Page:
State-owned Taiwan Power Co (Taipower, 台電) said yesterday that it would not fully reflect the steep rise in global fuel costs when it raises electricity prices by between 10 percent and 20 percent on July 1, in order to lessen the impact on the economy.
As the implementation of higher summer electricity prices from next month to September approaches, the Cabinet said in its written statement yesterday that Taipower could only raise its electricity prices by one-fourth of what it needed to adjust on July 1, and increase to one half on Oct. 1.
“Based on Taipower’s current estimation, the level of price hike would exceed 10 percent, but no more than 20 percent on July 1,” Huang Huei-yu (黃惠予), deputy director of Taipower’s department of public relations, said yesterday.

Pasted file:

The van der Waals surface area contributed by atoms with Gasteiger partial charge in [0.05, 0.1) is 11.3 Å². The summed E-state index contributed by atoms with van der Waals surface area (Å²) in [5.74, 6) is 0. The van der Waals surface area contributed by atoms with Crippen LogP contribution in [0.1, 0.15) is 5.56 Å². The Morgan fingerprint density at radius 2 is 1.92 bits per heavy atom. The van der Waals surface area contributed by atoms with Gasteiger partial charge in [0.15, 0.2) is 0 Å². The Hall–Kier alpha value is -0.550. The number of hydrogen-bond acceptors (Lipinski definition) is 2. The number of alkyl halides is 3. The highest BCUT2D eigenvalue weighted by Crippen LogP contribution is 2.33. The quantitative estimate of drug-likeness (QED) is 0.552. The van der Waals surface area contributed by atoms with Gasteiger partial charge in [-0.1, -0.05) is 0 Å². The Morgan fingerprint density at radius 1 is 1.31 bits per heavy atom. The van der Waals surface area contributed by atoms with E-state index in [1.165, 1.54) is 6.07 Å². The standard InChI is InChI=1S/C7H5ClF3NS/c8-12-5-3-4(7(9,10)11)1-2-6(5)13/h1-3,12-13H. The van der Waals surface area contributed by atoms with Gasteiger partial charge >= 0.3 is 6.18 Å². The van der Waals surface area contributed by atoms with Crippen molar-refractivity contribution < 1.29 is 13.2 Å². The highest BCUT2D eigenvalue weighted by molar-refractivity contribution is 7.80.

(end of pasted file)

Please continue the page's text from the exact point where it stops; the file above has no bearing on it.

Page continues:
“But Taipower’s exact price hike cannot be determined until CPC Corp, Taiwan [CPC, 台灣中油] announces its price adjustments on June 1,” Huang said.
Taipower’s losses will total NT$46.6 billion (US$1.5 billion) at the end of this month, which Huang said would surge above NT$100 billion by the end of this year, as the company will not fully reflect the rise in fuel costs.
Based on an average 318 kilowatt hours that the nation’s households used per month last year, average homeowners will likely have to pay NT$30 to NT$50 per month more for electricity in July, Huang said.
Taipower posted a 10 percent gain in sales last month compared with a year earlier as the company sold 15.5 billion kilowatt-hours of electricity, the utility said in a newsletter.
Electricity sales at Taipower increased an average 4.4 percent annually over the past five years, the company said on its Web site.
ADDITIONAL REPORTING BY BLOOMBERG